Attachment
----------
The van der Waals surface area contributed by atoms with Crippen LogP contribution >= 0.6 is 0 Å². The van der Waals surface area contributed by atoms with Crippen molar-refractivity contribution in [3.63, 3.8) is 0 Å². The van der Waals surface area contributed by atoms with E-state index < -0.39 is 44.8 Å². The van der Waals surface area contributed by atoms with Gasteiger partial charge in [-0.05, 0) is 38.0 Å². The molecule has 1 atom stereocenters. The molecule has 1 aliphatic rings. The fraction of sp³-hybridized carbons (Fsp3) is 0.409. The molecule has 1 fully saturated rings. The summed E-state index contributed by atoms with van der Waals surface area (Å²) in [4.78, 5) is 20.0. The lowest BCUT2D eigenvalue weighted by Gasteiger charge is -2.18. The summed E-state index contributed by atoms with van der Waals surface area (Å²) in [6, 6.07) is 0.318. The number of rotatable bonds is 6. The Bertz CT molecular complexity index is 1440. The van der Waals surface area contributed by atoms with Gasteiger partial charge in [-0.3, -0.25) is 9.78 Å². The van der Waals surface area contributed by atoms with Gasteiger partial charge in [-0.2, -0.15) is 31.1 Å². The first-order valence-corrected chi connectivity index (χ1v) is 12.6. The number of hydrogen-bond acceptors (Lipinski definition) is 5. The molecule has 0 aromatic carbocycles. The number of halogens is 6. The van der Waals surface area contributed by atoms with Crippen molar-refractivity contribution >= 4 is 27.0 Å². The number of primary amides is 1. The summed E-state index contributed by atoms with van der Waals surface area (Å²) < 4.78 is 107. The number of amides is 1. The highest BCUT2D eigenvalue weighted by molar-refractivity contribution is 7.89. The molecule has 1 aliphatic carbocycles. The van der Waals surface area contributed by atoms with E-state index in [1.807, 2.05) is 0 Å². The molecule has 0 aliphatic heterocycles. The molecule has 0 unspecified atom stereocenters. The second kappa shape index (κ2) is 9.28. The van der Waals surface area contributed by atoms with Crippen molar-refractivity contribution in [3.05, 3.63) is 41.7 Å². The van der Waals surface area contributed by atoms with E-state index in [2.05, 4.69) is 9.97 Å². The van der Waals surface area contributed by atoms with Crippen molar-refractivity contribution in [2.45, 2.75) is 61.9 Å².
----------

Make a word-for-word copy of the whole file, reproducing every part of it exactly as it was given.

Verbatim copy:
The van der Waals surface area contributed by atoms with Crippen LogP contribution >= 0.6 is 0 Å². The van der Waals surface area contributed by atoms with Crippen molar-refractivity contribution in [3.63, 3.8) is 0 Å². The van der Waals surface area contributed by atoms with E-state index < -0.39 is 44.8 Å². The van der Waals surface area contributed by atoms with Gasteiger partial charge in [-0.05, 0) is 38.0 Å². The molecule has 1 atom stereocenters. The molecule has 1 aliphatic rings. The fraction of sp³-hybridized carbons (Fsp3) is 0.409. The molecule has 1 fully saturated rings. The summed E-state index contributed by atoms with van der Waals surface area (Å²) in [4.78, 5) is 20.0. The lowest BCUT2D eigenvalue weighted by Gasteiger charge is -2.18. The summed E-state index contributed by atoms with van der Waals surface area (Å²) in [6, 6.07) is 0.318. The number of rotatable bonds is 6. The Bertz CT molecular complexity index is 1440. The van der Waals surface area contributed by atoms with Gasteiger partial charge in [-0.3, -0.25) is 9.78 Å². The van der Waals surface area contributed by atoms with Gasteiger partial charge in [-0.2, -0.15) is 31.1 Å². The first-order valence-corrected chi connectivity index (χ1v) is 12.6. The number of hydrogen-bond acceptors (Lipinski definition) is 5. The molecule has 0 aromatic carbocycles. The number of halogens is 6. The van der Waals surface area contributed by atoms with Crippen molar-refractivity contribution >= 4 is 27.0 Å². The number of primary amides is 1. The summed E-state index contributed by atoms with van der Waals surface area (Å²) < 4.78 is 107. The number of amides is 1. The highest BCUT2D eigenvalue weighted by molar-refractivity contribution is 7.89. The molecule has 1 aliphatic carbocycles. The van der Waals surface area contributed by atoms with E-state index in [1.807, 2.05) is 0 Å². The molecule has 0 aliphatic heterocycles. The molecule has 0 unspecified atom stereocenters. The second kappa shape index (κ2) is 9.28. The van der Waals surface area contributed by atoms with Crippen molar-refractivity contribution in [3.05, 3.63) is 41.7 Å². The van der Waals surface area contributed by atoms with E-state index in [2.05, 4.69) is 9.97 Å². The van der Waals surface area contributed by atoms with Crippen molar-refractivity contribution in [2.45, 2.75) is 61.9 Å².